Prof Peter F. Sale
Coral Reef Ecologist
Assistant Director, Institute for Water, Environment and Health, United Nations University,
Hamilton, Ontario, Canada
There are now three times as many people on earth as when I was born. Some of these live in developed countries and consume far more than individuals consumed when I was born. Many more live in rapidly developing countries such as India and China and their combined use of resources is rising rapidly. The world population is expected to reach 9.2 billion by 2050, and the majority of these people will live in coastal communities in developing countries. Yet policy discussions rarely admit that this elephant is at the center of our problem with coral reefs. In addition to over-fishing, our growing coastal populations degrade coral reefs through inappropriate coastal development and pollution, and all of us contribute through climate change effects. The major problem for coral reefs is that our growing demands exceed what can be supplied.
Let’s acknowledge this elephant exists, and set about taming it. A future with fewer people and with higher quality of life is attainable, but not if we never discuss it. That future could include coral reefs.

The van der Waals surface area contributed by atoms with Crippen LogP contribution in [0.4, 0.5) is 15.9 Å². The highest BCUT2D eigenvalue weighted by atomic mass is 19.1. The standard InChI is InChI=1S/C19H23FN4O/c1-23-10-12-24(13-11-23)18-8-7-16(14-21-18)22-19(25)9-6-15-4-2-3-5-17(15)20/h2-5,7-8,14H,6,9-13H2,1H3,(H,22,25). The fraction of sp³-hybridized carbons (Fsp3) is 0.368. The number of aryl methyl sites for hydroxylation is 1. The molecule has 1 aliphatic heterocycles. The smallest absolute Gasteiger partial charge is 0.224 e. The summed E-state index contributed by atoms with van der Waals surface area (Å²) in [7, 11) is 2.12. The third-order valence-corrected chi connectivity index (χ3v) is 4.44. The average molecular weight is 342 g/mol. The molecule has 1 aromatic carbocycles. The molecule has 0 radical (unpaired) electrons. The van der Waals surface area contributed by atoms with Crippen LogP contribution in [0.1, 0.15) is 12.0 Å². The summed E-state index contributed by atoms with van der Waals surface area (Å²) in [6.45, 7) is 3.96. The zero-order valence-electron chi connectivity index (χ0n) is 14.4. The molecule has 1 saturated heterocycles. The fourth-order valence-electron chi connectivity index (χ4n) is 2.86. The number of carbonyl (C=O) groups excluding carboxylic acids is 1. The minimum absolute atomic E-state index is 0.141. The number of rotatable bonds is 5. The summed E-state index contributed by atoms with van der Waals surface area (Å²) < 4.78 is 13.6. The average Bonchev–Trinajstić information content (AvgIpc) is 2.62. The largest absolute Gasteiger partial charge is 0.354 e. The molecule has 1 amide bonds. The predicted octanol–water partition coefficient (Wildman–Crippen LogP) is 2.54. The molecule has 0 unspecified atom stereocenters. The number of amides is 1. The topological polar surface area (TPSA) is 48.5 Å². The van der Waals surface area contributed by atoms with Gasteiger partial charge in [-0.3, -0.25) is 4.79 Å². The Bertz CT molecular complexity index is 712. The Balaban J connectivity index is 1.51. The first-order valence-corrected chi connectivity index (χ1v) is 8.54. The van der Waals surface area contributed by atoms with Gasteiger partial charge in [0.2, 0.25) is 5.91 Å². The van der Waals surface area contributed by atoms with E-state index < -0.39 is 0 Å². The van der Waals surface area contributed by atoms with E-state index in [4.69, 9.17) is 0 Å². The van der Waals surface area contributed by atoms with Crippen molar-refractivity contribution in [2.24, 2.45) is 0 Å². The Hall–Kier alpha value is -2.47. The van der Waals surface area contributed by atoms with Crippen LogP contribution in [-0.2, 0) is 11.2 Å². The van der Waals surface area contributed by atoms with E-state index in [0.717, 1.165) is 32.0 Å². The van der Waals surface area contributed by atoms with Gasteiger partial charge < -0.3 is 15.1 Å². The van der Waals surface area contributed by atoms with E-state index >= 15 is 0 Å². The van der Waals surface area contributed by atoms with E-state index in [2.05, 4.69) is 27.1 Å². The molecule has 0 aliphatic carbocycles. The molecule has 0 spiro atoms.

ABSTRACT: Coral reefs are on track to become the first ecosystem actually eliminated from the planet. So says leading ecologist Peter F. Sale in this crash course on the state of the planet today. Sale draws from his own extensive work on coral reefs, and from recent research by other ecologists, to explore the many ways we are changing the earth and to explain why it matters. Weaving his own firsthand field experiences around the world into the narrative, Sale brings ecology alive while giving a solid understanding of the science at work behind today’s pressing environmental issues. He delves into topics including overfishing, deforestation, biodiversity loss, use of fossil fuels, population growth, and climate change while discussing the real consequences of our growing ecological footprint. Most importantly, this passionately written book emphasizes that a gloom and doom scenario is not inevitable, and as Sale explores alternative paths, he considers the ways in which science can help us realize a better future.
ABSTRACT: Globally, our current management of coral reefs is inadequate and becoming more so as we place new and greater stresses on these ecosystems. The future looks very dim, and yet we have the capacity to do a far more effective job of reef management if we want to. Making substantial improvements to the condition of these enormously valuable coastal marine ecosystems does not require new scientiﬁc discoveries, but a new commitment to apply the knowledge we already possess to manage our impacts so that sustainability becomes possible.